Larson scanner using 7400 series logic hardware

[RandomTask] is sharing a Larson scanner he built a few decades ago. These days you can whip one of these up using an Arduino in under an hour. He mentions this, but we agree that for nostalgic purposes there’s nothing like implementing the scanning LED effect using hardware.

Often called a Cylon Eye (after the television show Battlestar Gallactica) or referred to as the lights on the front of Kitt (the car from Knight Rider), the effect doesn’t just involve switching LEDs on and off in the proper order. A true Larson Scanner fades the LEDs as the bright point moves away from them, resulting in a tail that dims over time.

This implementation uses a 555 timer as the clock signal, allowing for speed control through a potentiometer. A counter chip, J-K flipflop, and line decoder all work with each other to address the movement of the brightest light. The fading effect is managed via a capacitor and resistor for each LED. The video after the break shows the pleasing result of this setup.

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FlipFlop clock uses mains frequency to keep time

flipflop_clock

One afternoon, [Sam] was a bit bored and decided he would build a clock. Not wanting to spend any money on the project, he set off to construct his clock using only the components he had on hand – this meant no micro controllers would be used whatsoever.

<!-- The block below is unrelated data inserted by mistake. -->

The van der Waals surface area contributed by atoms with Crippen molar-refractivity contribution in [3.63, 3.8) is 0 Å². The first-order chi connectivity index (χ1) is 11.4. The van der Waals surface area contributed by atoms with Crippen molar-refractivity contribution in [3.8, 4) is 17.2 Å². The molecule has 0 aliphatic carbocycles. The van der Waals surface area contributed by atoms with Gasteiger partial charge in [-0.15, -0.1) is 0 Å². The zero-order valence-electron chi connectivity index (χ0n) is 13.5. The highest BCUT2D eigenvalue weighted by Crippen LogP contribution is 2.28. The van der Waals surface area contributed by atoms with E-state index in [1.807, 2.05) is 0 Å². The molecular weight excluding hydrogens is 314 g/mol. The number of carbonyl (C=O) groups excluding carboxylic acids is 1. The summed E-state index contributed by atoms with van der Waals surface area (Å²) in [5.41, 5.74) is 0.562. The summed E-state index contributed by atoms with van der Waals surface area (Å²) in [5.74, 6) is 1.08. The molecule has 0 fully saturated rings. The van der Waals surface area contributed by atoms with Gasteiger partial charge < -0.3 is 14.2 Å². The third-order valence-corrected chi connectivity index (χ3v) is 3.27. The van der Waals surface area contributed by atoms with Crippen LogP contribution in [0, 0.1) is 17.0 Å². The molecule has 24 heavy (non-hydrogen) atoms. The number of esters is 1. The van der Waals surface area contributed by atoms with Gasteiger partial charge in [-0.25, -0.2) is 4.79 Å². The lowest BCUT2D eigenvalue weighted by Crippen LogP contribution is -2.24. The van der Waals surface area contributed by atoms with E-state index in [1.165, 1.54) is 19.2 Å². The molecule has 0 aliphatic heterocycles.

Built on a set of four breadboards, his clock sports a pretty short parts list. It uses just over a dozen flipflops, a few NAND chips, a 555 timer, and a small handful of other components. What you won’t find on the bill of materials however, is any sort of crystal or real-time clock. Instead of using a separate chip for keeping time, he opted to use the 60hz mains frequency as the basis for his time keeping.

The mains sine wave is passed through a series of frequency dividers to reach a 1/60hz signal, which is used to trigger the clock counters he constructed. The time is displayed on a 4-digit seven segment display, using a pair of multiplexers clocked by a 555 timer.

The clock seems to work nicely, though you have to be pretty well-versed in how the clock was built to set the time. The only means of doing so is to probe into the clock of the digit you are setting while pressing the lone pushbutton mounted on the breadboard.

While we are pretty sure no one will ever mess with his clock’s time, we have to wonder if it blinks on and off like our old VCR when the power goes out.